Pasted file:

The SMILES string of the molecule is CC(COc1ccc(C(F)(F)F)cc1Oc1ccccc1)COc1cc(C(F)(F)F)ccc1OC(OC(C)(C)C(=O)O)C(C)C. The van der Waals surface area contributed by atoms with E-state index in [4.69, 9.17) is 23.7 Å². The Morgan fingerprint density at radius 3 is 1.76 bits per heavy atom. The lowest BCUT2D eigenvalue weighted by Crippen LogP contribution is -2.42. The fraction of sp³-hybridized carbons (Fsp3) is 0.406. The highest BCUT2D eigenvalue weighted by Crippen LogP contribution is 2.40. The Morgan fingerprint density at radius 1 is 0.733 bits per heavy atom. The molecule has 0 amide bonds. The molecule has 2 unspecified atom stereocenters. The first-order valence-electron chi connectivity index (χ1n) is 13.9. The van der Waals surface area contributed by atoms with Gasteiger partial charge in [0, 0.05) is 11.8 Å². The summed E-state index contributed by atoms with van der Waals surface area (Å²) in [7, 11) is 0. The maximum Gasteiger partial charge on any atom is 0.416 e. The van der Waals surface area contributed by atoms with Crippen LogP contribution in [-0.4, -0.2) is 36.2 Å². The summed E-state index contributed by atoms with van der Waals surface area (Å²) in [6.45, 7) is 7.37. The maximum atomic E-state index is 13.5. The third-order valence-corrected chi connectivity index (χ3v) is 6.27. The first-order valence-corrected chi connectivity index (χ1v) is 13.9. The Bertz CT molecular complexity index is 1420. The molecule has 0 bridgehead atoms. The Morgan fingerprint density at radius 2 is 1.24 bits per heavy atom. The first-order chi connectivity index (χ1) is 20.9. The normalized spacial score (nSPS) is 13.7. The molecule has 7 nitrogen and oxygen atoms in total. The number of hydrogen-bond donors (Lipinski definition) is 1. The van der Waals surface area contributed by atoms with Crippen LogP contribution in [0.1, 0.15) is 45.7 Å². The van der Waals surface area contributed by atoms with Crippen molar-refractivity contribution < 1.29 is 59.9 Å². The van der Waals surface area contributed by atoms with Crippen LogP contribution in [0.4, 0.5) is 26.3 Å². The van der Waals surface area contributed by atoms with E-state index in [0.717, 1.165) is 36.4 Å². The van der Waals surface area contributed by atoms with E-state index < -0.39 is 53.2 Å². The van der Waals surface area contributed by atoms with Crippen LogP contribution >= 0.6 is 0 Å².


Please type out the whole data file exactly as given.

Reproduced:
The SMILES string of the molecule is CC(COc1ccc(C(F)(F)F)cc1Oc1ccccc1)COc1cc(C(F)(F)F)ccc1OC(OC(C)(C)C(=O)O)C(C)C. The van der Waals surface area contributed by atoms with E-state index in [4.69, 9.17) is 23.7 Å². The Morgan fingerprint density at radius 3 is 1.76 bits per heavy atom. The lowest BCUT2D eigenvalue weighted by Crippen LogP contribution is -2.42. The fraction of sp³-hybridized carbons (Fsp3) is 0.406. The highest BCUT2D eigenvalue weighted by Crippen LogP contribution is 2.40. The Morgan fingerprint density at radius 1 is 0.733 bits per heavy atom. The molecule has 0 amide bonds. The molecule has 2 unspecified atom stereocenters. The first-order valence-electron chi connectivity index (χ1n) is 13.9. The van der Waals surface area contributed by atoms with Gasteiger partial charge in [0, 0.05) is 11.8 Å². The summed E-state index contributed by atoms with van der Waals surface area (Å²) in [7, 11) is 0. The maximum Gasteiger partial charge on any atom is 0.416 e. The van der Waals surface area contributed by atoms with Crippen LogP contribution in [-0.4, -0.2) is 36.2 Å². The summed E-state index contributed by atoms with van der Waals surface area (Å²) in [6.45, 7) is 7.37. The maximum atomic E-state index is 13.5. The third-order valence-corrected chi connectivity index (χ3v) is 6.27. The first-order valence-corrected chi connectivity index (χ1v) is 13.9. The Bertz CT molecular complexity index is 1420. The molecule has 0 bridgehead atoms. The Morgan fingerprint density at radius 2 is 1.24 bits per heavy atom. The first-order chi connectivity index (χ1) is 20.9. The normalized spacial score (nSPS) is 13.7. The molecule has 7 nitrogen and oxygen atoms in total. The number of hydrogen-bond donors (Lipinski definition) is 1. The van der Waals surface area contributed by atoms with Crippen LogP contribution in [0.1, 0.15) is 45.7 Å². The van der Waals surface area contributed by atoms with Crippen molar-refractivity contribution < 1.29 is 59.9 Å². The van der Waals surface area contributed by atoms with Crippen LogP contribution in [0.4, 0.5) is 26.3 Å². The van der Waals surface area contributed by atoms with E-state index in [0.717, 1.165) is 36.4 Å². The van der Waals surface area contributed by atoms with E-state index < -0.39 is 53.2 Å². The van der Waals surface area contributed by atoms with Crippen LogP contribution >= 0.6 is 0 Å².